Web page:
This book is newly published in December 2016 by D. Bruce Howell. He is author of previously published books concerning history of Northeastern Oklahoma, “Echoes From the Past” (two volumes); and a chronological history, “1806, The Exploration and Settlement of the Cherokee Nation in Indian Territory”. This new book is a fascinating history of well-known and not so well-known “pathfinders” of Cherokee Territory.
This book is available in our online bookstore and at the Talbot Library & Museum in Colcord, OK!
For more information on this book and to order, click here!
This is a book by Eva Marie Garroutte that examines “some of the many ways that American Indians speak and think about their identity”. She comments about the roles of community, rituals, and the sacred in the interpretation of this knowledge. It also contains a chart “Calculating the quantum of Indian blood”. To buy and for a link to order, click here!
This book by Gary Chapman was published in 2014, and concerns the life and family of John Francis Bell born 1829 in the Cherokee Nation East. He was born into a mixed Scot-Cherokee family. It is a fictional narrative, based on real people, the descendants of John and Charlotte Adair Bell who intermarried with Starr, Duncan and Watie families, all prominent Cherokee families. Read more about this book and order it here! You may also purchase this book at the Talbot Library and Museum in Colcord, Oklahoma!
We have a great new book in our online store! This book is also available at the Talbot Library in Colcord, Oklahoma. It would make a great gift for any art, history, or Native American enthusiast!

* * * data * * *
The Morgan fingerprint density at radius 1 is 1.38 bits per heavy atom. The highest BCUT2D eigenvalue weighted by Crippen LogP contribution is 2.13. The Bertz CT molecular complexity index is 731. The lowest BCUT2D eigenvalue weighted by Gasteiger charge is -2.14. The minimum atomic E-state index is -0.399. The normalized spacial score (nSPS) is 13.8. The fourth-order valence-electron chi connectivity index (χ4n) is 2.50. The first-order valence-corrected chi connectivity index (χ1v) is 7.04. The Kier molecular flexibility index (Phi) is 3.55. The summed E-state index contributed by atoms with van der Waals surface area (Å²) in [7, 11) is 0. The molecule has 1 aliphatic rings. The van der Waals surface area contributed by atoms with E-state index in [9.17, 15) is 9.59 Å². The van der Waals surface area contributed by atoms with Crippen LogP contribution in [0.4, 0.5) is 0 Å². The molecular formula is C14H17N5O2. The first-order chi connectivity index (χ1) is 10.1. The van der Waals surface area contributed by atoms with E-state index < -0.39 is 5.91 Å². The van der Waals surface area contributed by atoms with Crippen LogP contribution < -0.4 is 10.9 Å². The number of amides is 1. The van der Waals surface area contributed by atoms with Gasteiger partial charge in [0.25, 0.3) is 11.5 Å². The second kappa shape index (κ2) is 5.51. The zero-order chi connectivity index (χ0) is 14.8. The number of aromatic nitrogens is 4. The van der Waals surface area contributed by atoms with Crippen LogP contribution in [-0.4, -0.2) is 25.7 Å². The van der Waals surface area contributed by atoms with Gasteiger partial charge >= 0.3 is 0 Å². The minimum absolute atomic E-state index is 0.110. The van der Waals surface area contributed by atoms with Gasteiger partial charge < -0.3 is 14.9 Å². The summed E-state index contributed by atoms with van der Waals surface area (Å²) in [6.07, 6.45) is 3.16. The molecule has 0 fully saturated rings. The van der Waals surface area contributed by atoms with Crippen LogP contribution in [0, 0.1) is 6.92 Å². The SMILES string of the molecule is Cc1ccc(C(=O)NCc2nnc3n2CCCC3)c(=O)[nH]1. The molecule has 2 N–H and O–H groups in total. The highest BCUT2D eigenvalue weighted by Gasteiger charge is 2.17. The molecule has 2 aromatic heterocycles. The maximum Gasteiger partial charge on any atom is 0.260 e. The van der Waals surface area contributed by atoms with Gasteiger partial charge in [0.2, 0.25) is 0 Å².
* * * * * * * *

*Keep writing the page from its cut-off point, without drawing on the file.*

This is a newly published book (October 2016) by OU Press. It contains 84 color and black and white illustrations, 160 pages, 9 x 11 inches in size. A beautiful book, containing artwork through nine decades, including scientific illustrations as well as artwork.
More info on the book here.
Order it in our online store!
We have a fun new book in our online store. The new book, Your Name In Cherokee, is an interesting 50 page booklet, that contains listings of names in English, the Cherokee phonetics of that name according to the Cherokee syllabary, and how the name is written in Cherokee syllables. Find more info on the book here or order it online in our bookstore!
The Talbot Library and Museum (TL&M) will be vendors on September 3 & 4, 2016 during the 64th Annual Cherokee National Holiday 2016.
We will be offering Cherokee Genealogy and History Books for Sale (Please check out our online bookstore, too!)
TL&M will be located at the Cherokee Heritage Center grounds.
Please stop by and see us!
More info here!
The Cincinnati Arkansas Heritage Research (CAHR) Group enjoyed their visit to the Talbot Library and Museum on Saturday, July 23.
"We (11 or 12) had a tremendous day Saturday when our CAHR group went to Colcord, Oklahoma and visited the Talbot Library & Museum. We took the museum exhibits in, stopped and ate lunch in their neat little school house, devoured more information in the library and headed back to Cincinnati with a few extra pieces of paper or copied notes for history or genealogy", one attendee posted on Facebook.
Read the rest here!
A few photos from Old Settlers Day Saturday, June 4, 2016--- including our very own Miss Talbot Library and Museum, Grace Puffinbarger! A fun day for everyone!
We had a great time hosting the Goingsnake District Heritage Association meeting on Saturday, July 16, 2016 at the Talbot Library & Museum. A great group met in the historical Springtown Schoolhouse on our property to hear guest speaker, Assistant Professor Julie L. Reed, talk about her newly published book, "Serving the Nation - Cherokee Sovereignty and Social Welfare, 1800-1907". Julie teaches in the Department of History at the University of Tennessee-Knoxville. Some of Julie's research for the book was done at the Talbot Library! We were honored to host the meeting and welcome Professor Reed back to the Talbot Library and Museum.
Click here for more photos of the event!
The Talbot Library and Museum, Colcord OK hosted Jack and Pat Fletcher on Saturday, April 30, 2016. They are the authors of the “Cherokee Trail Diaries” Volumes 1-3.